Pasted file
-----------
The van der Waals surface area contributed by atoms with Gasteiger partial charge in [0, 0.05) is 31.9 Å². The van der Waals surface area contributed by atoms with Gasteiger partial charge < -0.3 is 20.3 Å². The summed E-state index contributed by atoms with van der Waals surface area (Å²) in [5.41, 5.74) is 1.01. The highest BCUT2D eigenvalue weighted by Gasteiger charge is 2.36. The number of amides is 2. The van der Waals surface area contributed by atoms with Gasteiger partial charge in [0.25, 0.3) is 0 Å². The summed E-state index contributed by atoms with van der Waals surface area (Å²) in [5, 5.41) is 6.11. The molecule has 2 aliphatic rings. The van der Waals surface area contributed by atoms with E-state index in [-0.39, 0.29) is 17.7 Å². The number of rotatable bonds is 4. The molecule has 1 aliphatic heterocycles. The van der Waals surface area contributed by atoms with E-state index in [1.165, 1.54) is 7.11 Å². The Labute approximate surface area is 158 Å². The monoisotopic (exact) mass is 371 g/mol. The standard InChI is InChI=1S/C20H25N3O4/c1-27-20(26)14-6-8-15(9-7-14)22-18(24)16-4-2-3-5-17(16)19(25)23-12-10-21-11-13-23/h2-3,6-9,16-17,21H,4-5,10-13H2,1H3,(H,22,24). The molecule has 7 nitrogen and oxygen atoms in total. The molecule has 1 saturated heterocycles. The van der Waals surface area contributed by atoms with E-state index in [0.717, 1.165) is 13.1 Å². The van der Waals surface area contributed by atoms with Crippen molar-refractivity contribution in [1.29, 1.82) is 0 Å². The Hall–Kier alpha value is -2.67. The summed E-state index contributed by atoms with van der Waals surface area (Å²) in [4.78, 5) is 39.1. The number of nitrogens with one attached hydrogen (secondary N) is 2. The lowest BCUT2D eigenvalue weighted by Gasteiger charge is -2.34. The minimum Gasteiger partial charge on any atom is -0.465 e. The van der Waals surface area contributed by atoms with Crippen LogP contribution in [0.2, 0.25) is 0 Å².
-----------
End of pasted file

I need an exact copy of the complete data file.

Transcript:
The van der Waals surface area contributed by atoms with Gasteiger partial charge in [0, 0.05) is 31.9 Å². The van der Waals surface area contributed by atoms with Gasteiger partial charge < -0.3 is 20.3 Å². The summed E-state index contributed by atoms with van der Waals surface area (Å²) in [5.41, 5.74) is 1.01. The highest BCUT2D eigenvalue weighted by Gasteiger charge is 2.36. The number of amides is 2. The van der Waals surface area contributed by atoms with Gasteiger partial charge in [0.25, 0.3) is 0 Å². The summed E-state index contributed by atoms with van der Waals surface area (Å²) in [5, 5.41) is 6.11. The molecule has 2 aliphatic rings. The van der Waals surface area contributed by atoms with E-state index in [-0.39, 0.29) is 17.7 Å². The number of rotatable bonds is 4. The molecule has 1 aliphatic heterocycles. The van der Waals surface area contributed by atoms with E-state index in [1.165, 1.54) is 7.11 Å². The Labute approximate surface area is 158 Å². The monoisotopic (exact) mass is 371 g/mol. The standard InChI is InChI=1S/C20H25N3O4/c1-27-20(26)14-6-8-15(9-7-14)22-18(24)16-4-2-3-5-17(16)19(25)23-12-10-21-11-13-23/h2-3,6-9,16-17,21H,4-5,10-13H2,1H3,(H,22,24). The molecule has 7 nitrogen and oxygen atoms in total. The molecule has 1 saturated heterocycles. The van der Waals surface area contributed by atoms with E-state index in [0.717, 1.165) is 13.1 Å². The van der Waals surface area contributed by atoms with Crippen molar-refractivity contribution in [1.29, 1.82) is 0 Å². The Hall–Kier alpha value is -2.67. The summed E-state index contributed by atoms with van der Waals surface area (Å²) in [4.78, 5) is 39.1. The number of nitrogens with one attached hydrogen (secondary N) is 2. The lowest BCUT2D eigenvalue weighted by Gasteiger charge is -2.34. The minimum Gasteiger partial charge on any atom is -0.465 e. The van der Waals surface area contributed by atoms with Crippen LogP contribution in [0.2, 0.25) is 0 Å².